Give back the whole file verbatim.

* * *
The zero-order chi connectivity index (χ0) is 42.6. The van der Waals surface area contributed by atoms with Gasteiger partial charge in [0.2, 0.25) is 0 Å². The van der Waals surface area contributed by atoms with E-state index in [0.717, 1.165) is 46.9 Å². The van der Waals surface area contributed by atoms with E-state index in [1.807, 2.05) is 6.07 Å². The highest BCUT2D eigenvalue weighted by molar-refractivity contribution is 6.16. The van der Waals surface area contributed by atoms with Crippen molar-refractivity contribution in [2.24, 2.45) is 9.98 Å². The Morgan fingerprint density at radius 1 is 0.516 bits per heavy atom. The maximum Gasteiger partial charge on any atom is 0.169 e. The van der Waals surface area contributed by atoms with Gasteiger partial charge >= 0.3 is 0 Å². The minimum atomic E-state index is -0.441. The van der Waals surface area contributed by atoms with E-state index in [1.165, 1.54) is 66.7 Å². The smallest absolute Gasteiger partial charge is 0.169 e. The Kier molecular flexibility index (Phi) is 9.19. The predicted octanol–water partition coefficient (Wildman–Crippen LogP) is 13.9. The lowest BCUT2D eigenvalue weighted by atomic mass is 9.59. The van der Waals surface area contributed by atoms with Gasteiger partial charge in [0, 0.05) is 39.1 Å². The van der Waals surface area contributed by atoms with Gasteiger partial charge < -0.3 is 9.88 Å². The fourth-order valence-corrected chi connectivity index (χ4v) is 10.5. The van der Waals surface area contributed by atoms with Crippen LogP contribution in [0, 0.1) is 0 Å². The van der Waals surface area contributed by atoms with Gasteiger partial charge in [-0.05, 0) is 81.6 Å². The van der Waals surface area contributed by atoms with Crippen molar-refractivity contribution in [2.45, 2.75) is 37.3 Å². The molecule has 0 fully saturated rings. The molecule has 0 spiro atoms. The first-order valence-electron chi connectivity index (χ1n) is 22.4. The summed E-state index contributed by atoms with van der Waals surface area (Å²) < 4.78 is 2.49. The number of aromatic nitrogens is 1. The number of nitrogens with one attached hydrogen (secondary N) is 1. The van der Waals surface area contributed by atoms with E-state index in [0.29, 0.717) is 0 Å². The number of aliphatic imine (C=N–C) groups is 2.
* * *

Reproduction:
The zero-order chi connectivity index (χ0) is 42.6. The van der Waals surface area contributed by atoms with Gasteiger partial charge in [0.2, 0.25) is 0 Å². The van der Waals surface area contributed by atoms with E-state index in [0.717, 1.165) is 46.9 Å². The van der Waals surface area contributed by atoms with E-state index in [1.807, 2.05) is 6.07 Å². The highest BCUT2D eigenvalue weighted by molar-refractivity contribution is 6.16. The van der Waals surface area contributed by atoms with Crippen molar-refractivity contribution in [2.24, 2.45) is 9.98 Å². The Morgan fingerprint density at radius 1 is 0.516 bits per heavy atom. The maximum Gasteiger partial charge on any atom is 0.169 e. The van der Waals surface area contributed by atoms with Gasteiger partial charge >= 0.3 is 0 Å². The minimum atomic E-state index is -0.441. The van der Waals surface area contributed by atoms with E-state index in [1.165, 1.54) is 66.7 Å². The smallest absolute Gasteiger partial charge is 0.169 e. The Kier molecular flexibility index (Phi) is 9.19. The predicted octanol–water partition coefficient (Wildman–Crippen LogP) is 13.9. The lowest BCUT2D eigenvalue weighted by atomic mass is 9.59. The van der Waals surface area contributed by atoms with Gasteiger partial charge in [0, 0.05) is 39.1 Å². The van der Waals surface area contributed by atoms with Gasteiger partial charge < -0.3 is 9.88 Å². The fourth-order valence-corrected chi connectivity index (χ4v) is 10.5. The van der Waals surface area contributed by atoms with Crippen LogP contribution in [0, 0.1) is 0 Å². The van der Waals surface area contributed by atoms with Gasteiger partial charge in [-0.05, 0) is 81.6 Å². The van der Waals surface area contributed by atoms with Crippen molar-refractivity contribution in [2.45, 2.75) is 37.3 Å². The molecule has 0 fully saturated rings. The molecule has 0 spiro atoms. The first-order valence-electron chi connectivity index (χ1n) is 22.4. The summed E-state index contributed by atoms with van der Waals surface area (Å²) < 4.78 is 2.49. The number of aromatic nitrogens is 1. The number of nitrogens with one attached hydrogen (secondary N) is 1. The van der Waals surface area contributed by atoms with E-state index in [0.29, 0.717) is 0 Å². The number of aliphatic imine (C=N–C) groups is 2.